Fritz Sedlazeck, Johns Hopkins University, Department of computer science, Baltimore, USA
The impact of structural variations (SVs) is becoming more prominent within a variety of organisms and diseases, especially human cancers. Short-read sequencing has proved invaluable for recognizing copy number variations and other simple SVs, although has been highly limited for detecting most other SVs because of repetitive elements and other limitations of short reads. The advent of long-read technologies, such as PacBio or Nanopore sequencing that now routine produce reads over 10,000bp, offer a more powerful way to detect SVs. However, currently available methods often lack precision and sensitivity when working with highly erroneous reads, especially for more complex or nested SVs.
I will introduce Sniffles and NGM-LR, new fast and accurate methods to map long reads from both PacBio and Oxford Nanopore, and to infer SVs of various sizes and complexity. Working with genuine PacBio and Oxford Nanopore reads with human cancer samples (SKBR3), healthy human samples (Genome in a Bottle), and other species (rice, yeast, E. coli), we show how Sniffles combined with NGM-LR produces the highest quality SV calls available. We further show how these technologies can also reduce the coverage, and therefore cost, required per sample for highly sensitive and specific SV detection. Sniffles and NGM-LR are available open-source at Github, and are already being used by multiple institutes around the world.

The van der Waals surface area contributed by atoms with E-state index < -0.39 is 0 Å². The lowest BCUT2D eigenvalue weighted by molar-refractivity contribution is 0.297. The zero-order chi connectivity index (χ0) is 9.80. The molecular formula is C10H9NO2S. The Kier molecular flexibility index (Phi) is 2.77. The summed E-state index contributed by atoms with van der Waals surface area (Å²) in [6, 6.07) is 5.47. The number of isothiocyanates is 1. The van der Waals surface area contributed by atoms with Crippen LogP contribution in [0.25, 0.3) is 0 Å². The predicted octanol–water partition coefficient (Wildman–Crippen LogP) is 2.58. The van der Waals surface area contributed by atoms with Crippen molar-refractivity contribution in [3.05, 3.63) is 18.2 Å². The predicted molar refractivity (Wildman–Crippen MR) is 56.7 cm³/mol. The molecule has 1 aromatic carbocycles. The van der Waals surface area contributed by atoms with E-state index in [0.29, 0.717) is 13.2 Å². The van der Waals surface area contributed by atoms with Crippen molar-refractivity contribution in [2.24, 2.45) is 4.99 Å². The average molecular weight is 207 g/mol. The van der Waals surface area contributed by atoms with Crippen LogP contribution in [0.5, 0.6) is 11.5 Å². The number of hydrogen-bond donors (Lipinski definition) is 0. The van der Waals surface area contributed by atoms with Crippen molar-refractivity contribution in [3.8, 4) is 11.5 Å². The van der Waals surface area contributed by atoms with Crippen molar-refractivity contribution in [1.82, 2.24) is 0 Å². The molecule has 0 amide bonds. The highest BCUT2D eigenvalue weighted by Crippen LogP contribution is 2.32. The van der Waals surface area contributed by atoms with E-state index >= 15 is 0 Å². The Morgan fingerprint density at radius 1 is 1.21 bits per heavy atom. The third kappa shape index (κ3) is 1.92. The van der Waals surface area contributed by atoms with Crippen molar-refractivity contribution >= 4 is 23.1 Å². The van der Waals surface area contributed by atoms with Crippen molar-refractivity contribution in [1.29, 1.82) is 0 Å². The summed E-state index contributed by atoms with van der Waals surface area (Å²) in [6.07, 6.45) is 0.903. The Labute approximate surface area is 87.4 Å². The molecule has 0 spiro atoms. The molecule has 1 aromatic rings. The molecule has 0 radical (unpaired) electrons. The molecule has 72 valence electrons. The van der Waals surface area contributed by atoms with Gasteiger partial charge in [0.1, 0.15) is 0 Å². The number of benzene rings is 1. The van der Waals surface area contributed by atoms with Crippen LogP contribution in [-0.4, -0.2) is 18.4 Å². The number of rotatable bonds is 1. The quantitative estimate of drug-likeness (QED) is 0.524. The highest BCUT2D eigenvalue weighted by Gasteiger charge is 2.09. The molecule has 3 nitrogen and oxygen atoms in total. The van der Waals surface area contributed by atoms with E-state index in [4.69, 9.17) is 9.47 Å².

Fritz Sedlazeck completed his DI in 2008 at the University of Applied Science in Hagenberg. In 2008 he worked at the European Molecular Biology Laboratory (EMBL) in Heidelberg. During his PhD (2008-2012), Fritz focused on the development of novel methods to analyze high throughput sequencing data at the Max F. Perutz Laboratories in Vienna under the supervision of Arndt von Haeseler. After a 2 year PostDoc, he joined the group of Michael C. Schatz at Cold Spring Harbor in New York. Currently, Fritz is a PostDoc at the Johns Hopkins University in Baltimore where he is working on the detection of structural variations, mapping and assembly problems using high-throughput sequencing technologies.